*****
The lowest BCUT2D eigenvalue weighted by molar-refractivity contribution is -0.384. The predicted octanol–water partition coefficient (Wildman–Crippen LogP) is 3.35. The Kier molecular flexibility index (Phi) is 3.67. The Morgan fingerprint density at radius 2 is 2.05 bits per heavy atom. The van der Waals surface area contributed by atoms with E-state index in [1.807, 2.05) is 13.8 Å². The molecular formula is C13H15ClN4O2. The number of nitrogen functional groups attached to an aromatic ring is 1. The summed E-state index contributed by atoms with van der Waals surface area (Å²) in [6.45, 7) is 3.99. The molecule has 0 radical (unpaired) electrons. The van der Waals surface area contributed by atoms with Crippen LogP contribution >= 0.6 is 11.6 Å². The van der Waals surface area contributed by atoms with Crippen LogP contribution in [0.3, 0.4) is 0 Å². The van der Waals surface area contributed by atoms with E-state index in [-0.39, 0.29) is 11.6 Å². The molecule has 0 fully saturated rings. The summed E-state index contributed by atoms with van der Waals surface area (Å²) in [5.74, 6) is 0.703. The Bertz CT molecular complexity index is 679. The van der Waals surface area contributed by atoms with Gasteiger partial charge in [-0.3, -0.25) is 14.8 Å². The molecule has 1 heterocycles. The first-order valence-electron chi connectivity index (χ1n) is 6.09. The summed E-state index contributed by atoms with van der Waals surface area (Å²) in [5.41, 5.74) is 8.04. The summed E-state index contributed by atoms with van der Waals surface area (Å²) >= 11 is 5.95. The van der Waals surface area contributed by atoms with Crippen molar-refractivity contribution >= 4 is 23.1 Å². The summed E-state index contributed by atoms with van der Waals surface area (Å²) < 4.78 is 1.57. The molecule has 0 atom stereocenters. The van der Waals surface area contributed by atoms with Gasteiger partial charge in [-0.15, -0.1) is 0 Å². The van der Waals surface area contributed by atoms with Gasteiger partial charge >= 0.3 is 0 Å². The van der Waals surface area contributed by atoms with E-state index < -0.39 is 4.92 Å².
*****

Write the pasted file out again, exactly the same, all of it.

The lowest BCUT2D eigenvalue weighted by molar-refractivity contribution is -0.384. The predicted octanol–water partition coefficient (Wildman–Crippen LogP) is 3.35. The Kier molecular flexibility index (Phi) is 3.67. The Morgan fingerprint density at radius 2 is 2.05 bits per heavy atom. The van der Waals surface area contributed by atoms with E-state index in [1.807, 2.05) is 13.8 Å². The molecular formula is C13H15ClN4O2. The number of nitrogen functional groups attached to an aromatic ring is 1. The summed E-state index contributed by atoms with van der Waals surface area (Å²) in [6.45, 7) is 3.99. The molecule has 0 radical (unpaired) electrons. The van der Waals surface area contributed by atoms with Crippen LogP contribution >= 0.6 is 11.6 Å². The van der Waals surface area contributed by atoms with Crippen LogP contribution in [0.3, 0.4) is 0 Å². The van der Waals surface area contributed by atoms with E-state index in [-0.39, 0.29) is 11.6 Å². The molecule has 0 fully saturated rings. The summed E-state index contributed by atoms with van der Waals surface area (Å²) in [5.74, 6) is 0.703. The Bertz CT molecular complexity index is 679. The van der Waals surface area contributed by atoms with Gasteiger partial charge in [-0.3, -0.25) is 14.8 Å². The molecule has 1 heterocycles. The first-order valence-electron chi connectivity index (χ1n) is 6.09. The summed E-state index contributed by atoms with van der Waals surface area (Å²) in [5.41, 5.74) is 8.04. The summed E-state index contributed by atoms with van der Waals surface area (Å²) >= 11 is 5.95. The van der Waals surface area contributed by atoms with Crippen molar-refractivity contribution >= 4 is 23.1 Å². The summed E-state index contributed by atoms with van der Waals surface area (Å²) < 4.78 is 1.57. The molecule has 0 atom stereocenters. The van der Waals surface area contributed by atoms with Gasteiger partial charge in [-0.15, -0.1) is 0 Å². The van der Waals surface area contributed by atoms with Gasteiger partial charge >= 0.3 is 0 Å². The van der Waals surface area contributed by atoms with E-state index < -0.39 is 4.92 Å².